(see: Vital watchdog body refuses to take part in Potemkin reform of Ukraine’s judiciary )

What this led to, Kuybida believes, was the mere illusion of an overhaul.  He suspects that Poroshenko and his administration never intended to carry out real reforms since the process was entrusted to the High Qualification Commission of Judges and the High Council of Justice. Both bodies contain people “who did and continue to do everything to imitate change, while in fact maintaining the status quo.”  A few selective dismissals were intended to create the illusion of a genuine overhaul.

The so-called ‘qualification assessment of judges’ did not lead to the dismissal of judges who had demonstrated incompetence, corruption or lack of integrity, but simply entrenched the majority of such judges in their posts. Kuybida considers that this was in exchange for their loyalty and subservience to the political authorities. “Even the psychological tests were used to retain loyal judges and sift out those who could bring about change”.

The statistics are certainly damning. Of 2,700 judges who underwent such assessment, there were recommendations in the case of just over 150 (6%) that they be dismissed, with only 18 judges (0.5%) actually dismissed.  The vast majority of conclusions from the Public Integrity Council were simply ignored.

In the case of the first competition for judges of the Supreme Court, 25% of those appointed were people who had received negative assessments (details here).

Independent judges punished

The small number of judges who have faced disciplinary measures has included a whistle-blower on corruption and judges who demonstrated independence.

Larisa Holnyk : Ukrainian judge persecuted, physically attacked & prevented from joining Anti-Corruption Court after exposing corruption

Larisa Tsokal : Persecution for independent rulings? Ukrainian judge who refused to imprison Saakashvili dismissed;

Vitaly Radchenko issued a warrant for the National Anti-Corruption Bureau [NABU] to carry out a search of the Kyiv District Administration Court.

Non-standard solutions needed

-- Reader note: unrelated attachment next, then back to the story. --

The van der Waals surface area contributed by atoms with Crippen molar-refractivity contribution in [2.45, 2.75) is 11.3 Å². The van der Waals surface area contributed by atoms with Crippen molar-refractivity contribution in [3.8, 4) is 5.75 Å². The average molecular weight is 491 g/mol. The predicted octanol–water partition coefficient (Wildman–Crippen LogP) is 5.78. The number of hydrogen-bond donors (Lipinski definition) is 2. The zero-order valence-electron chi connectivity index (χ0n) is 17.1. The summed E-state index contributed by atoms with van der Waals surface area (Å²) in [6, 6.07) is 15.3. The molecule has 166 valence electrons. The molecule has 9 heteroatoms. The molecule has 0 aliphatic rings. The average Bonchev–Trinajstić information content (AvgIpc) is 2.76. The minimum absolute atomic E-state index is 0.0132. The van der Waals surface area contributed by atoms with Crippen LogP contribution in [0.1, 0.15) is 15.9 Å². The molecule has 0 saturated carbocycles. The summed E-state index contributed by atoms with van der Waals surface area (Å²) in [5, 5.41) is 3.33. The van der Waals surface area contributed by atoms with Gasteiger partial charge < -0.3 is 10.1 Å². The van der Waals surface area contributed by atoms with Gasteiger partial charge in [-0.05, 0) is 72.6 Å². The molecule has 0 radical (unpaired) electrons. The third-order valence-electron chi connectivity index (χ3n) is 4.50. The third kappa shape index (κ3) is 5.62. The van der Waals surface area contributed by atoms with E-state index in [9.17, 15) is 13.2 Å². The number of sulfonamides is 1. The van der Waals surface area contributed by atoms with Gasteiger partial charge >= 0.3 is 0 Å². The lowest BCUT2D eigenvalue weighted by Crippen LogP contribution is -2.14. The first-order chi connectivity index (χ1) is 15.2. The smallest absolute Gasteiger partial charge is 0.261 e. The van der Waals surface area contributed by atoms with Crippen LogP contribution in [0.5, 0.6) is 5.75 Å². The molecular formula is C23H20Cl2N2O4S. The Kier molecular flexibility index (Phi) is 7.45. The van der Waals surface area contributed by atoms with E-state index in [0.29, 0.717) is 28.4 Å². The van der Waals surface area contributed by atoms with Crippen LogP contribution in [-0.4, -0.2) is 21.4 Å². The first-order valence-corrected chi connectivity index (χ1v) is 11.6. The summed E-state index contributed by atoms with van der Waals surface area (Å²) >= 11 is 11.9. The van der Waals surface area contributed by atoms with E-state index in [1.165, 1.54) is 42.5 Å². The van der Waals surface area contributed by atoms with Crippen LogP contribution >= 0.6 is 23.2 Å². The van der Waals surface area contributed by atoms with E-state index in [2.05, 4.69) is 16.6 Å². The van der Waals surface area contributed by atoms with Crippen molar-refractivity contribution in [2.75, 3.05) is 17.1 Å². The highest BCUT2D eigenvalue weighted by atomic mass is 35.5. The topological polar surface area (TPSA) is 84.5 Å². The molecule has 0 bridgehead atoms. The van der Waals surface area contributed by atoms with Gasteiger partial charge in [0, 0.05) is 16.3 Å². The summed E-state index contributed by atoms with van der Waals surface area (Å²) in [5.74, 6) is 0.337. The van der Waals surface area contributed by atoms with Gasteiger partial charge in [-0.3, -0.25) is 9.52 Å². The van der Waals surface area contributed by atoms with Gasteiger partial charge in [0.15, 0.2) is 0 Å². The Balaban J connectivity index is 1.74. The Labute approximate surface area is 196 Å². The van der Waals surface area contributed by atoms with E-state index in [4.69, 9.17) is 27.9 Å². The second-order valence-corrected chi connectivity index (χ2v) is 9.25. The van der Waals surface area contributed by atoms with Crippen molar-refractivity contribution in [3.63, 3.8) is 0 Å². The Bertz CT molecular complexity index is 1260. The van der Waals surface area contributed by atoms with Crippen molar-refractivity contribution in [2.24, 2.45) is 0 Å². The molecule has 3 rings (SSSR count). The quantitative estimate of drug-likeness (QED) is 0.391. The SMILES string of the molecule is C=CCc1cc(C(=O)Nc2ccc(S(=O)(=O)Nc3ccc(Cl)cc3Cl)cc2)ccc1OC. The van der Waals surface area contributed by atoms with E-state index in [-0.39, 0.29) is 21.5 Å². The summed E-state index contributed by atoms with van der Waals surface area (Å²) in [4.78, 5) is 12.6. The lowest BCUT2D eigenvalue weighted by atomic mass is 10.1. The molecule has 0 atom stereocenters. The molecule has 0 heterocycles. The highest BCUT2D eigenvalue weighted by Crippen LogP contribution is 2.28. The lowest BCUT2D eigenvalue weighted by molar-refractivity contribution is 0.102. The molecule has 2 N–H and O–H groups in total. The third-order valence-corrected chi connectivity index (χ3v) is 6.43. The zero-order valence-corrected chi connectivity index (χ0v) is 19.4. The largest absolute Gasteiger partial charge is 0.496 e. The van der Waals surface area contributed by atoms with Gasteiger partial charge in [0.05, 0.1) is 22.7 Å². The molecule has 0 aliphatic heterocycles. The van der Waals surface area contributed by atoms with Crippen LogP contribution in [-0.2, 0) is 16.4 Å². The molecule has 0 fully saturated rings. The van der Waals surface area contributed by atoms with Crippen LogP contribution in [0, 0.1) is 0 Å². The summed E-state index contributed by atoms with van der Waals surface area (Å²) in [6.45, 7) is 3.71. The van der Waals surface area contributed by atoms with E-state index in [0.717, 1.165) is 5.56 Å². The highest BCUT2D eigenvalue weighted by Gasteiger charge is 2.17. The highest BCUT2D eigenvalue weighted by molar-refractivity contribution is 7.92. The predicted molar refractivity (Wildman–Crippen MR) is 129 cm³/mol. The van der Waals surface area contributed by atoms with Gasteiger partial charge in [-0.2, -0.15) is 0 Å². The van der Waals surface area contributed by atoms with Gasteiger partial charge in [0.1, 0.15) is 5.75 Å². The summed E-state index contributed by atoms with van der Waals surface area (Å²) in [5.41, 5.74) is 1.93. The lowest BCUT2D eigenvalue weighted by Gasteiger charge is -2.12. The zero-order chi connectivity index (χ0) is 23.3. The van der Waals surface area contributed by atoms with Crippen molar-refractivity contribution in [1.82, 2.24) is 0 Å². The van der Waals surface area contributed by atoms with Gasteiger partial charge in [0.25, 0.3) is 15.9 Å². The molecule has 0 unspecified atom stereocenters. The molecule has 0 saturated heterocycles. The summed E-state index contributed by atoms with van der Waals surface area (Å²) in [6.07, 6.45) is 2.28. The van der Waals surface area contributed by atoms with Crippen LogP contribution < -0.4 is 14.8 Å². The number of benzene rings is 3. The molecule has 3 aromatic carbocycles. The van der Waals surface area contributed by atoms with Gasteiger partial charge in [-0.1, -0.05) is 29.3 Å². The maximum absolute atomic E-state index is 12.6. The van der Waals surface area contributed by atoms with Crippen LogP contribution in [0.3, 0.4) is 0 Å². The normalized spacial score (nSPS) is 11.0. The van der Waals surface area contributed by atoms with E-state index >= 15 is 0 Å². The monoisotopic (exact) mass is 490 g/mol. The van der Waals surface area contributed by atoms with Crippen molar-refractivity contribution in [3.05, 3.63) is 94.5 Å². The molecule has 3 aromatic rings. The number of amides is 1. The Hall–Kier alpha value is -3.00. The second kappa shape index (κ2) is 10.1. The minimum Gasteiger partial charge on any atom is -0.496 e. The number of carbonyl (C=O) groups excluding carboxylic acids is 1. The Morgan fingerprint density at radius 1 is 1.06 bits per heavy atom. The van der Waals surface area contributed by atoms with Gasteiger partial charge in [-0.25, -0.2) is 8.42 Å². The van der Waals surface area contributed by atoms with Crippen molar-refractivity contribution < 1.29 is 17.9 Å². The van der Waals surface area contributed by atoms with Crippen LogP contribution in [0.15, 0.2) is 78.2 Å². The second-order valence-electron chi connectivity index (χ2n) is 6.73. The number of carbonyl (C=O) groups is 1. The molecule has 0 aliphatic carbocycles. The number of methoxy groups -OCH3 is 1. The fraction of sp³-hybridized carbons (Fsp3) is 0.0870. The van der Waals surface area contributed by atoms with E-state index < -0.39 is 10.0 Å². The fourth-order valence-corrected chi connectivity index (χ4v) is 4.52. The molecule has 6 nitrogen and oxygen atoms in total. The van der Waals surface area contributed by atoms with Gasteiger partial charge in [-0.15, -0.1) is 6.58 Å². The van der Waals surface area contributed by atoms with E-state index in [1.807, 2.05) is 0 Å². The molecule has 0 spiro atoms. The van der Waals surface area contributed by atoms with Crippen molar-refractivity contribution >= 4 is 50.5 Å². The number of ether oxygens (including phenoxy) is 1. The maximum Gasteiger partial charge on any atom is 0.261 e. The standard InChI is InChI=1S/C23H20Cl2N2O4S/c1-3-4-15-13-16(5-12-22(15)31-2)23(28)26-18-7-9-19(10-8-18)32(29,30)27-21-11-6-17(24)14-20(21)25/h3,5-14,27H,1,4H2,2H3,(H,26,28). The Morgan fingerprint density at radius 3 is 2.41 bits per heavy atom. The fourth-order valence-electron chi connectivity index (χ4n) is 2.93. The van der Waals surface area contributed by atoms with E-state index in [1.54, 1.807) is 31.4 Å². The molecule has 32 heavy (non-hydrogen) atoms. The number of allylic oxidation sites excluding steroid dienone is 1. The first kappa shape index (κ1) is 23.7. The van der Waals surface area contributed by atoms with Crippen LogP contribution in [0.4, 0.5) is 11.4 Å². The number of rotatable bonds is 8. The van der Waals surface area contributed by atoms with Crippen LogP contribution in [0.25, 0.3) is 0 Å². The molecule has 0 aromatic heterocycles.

Kuybida believes progress is possible, but certain “non-standard solutions” are needed.

The judicial bodies responsible for selection and disciplining of judges need a proper overhaul, and not just selection of new members according to the old procedure.  The rules themselves for forming these bodies need to be changed to ensure that the current informal practice for exerting influence does not lead to the old people being replaced by effective look-alikes, who will also serve oligarchs and politicians. He proposes that during this transformation period, these bodies should include representatives of parts of society that command greater public trust (human rights activists; journalists; members of relevant civic organizations etc). This proposal, Kuybida notes, is supported by experts from the Council of Europe and the EU.

The most important thing is that the members of these bodies are also required to meet appropriate standards of integrity given that it is they who are supposed to assess such qualities in others. International experts could be invited to take part in ensuring that such requirements were met.

There also needs to be a method for ensuring review of cases where a qualification assessment has ignored the negative conclusion reached by the Public Integrity Council.

At the moment, the possibility envisaged by the Constitution of dismissing judges who are unable to prove the legality of their property is quite meaningless, since there is no mechanism for monitoring this. The need for such a mechanism is glaring.  Civic monitors from the initiative ProSud, for example, have published details of the sumptuous lifestyle of judge Yevhen Chaku, from the Sixth Court of Appeal, who ruled on 21 June that Oleksandr Onyshchenko had not, as was widely understood, been evading justice for the past three years by hiding out abroad, but had been “taking part in horse races”.  This ruling has now led to the Central Election Commission being obliged to register Onyshchenko as a candidate for the coming parliamentary elections.

Kuybida explains that civic groups have prepared a presentation on further steps needed for reforms in Ukraine, including judicial reform, which will be presented at a conference on reform in Toronto at the beginning of July.

There is a chance, he says, to give a new impulse to judicial reform, and he hopes for the support of the international community in pushing Ukraine towards achieving this.